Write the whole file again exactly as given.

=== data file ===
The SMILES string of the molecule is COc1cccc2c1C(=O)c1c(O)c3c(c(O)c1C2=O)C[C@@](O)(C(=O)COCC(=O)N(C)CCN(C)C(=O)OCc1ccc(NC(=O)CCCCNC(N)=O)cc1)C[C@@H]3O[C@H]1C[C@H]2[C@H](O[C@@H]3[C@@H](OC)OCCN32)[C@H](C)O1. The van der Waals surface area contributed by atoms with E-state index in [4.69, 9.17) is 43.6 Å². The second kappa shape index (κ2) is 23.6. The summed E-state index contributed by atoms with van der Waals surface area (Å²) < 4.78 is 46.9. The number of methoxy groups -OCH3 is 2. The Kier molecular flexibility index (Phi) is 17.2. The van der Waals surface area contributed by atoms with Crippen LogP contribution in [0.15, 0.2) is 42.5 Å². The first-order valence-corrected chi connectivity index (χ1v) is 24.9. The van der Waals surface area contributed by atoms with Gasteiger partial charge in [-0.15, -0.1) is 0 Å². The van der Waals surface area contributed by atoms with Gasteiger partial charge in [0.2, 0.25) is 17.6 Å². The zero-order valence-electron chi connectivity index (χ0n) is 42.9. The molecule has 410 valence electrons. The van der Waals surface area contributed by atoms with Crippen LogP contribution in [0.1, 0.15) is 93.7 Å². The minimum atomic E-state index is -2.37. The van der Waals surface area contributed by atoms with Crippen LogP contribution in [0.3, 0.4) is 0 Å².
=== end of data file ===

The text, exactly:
The SMILES string of the molecule is COc1cccc2c1C(=O)c1c(O)c3c(c(O)c1C2=O)C[C@@](O)(C(=O)COCC(=O)N(C)CCN(C)C(=O)OCc1ccc(NC(=O)CCCCNC(N)=O)cc1)C[C@@H]3O[C@H]1C[C@H]2[C@H](O[C@@H]3[C@@H](OC)OCCN32)[C@H](C)O1. The van der Waals surface area contributed by atoms with E-state index in [4.69, 9.17) is 43.6 Å². The second kappa shape index (κ2) is 23.6. The summed E-state index contributed by atoms with van der Waals surface area (Å²) < 4.78 is 46.9. The number of methoxy groups -OCH3 is 2. The Kier molecular flexibility index (Phi) is 17.2. The van der Waals surface area contributed by atoms with Crippen LogP contribution in [0.15, 0.2) is 42.5 Å². The first-order valence-corrected chi connectivity index (χ1v) is 24.9. The van der Waals surface area contributed by atoms with Gasteiger partial charge in [-0.15, -0.1) is 0 Å². The van der Waals surface area contributed by atoms with Gasteiger partial charge in [0.2, 0.25) is 17.6 Å². The zero-order valence-electron chi connectivity index (χ0n) is 42.9. The molecule has 410 valence electrons. The van der Waals surface area contributed by atoms with Crippen LogP contribution in [0.1, 0.15) is 93.7 Å². The minimum atomic E-state index is -2.37. The van der Waals surface area contributed by atoms with Crippen LogP contribution in [0.3, 0.4) is 0 Å².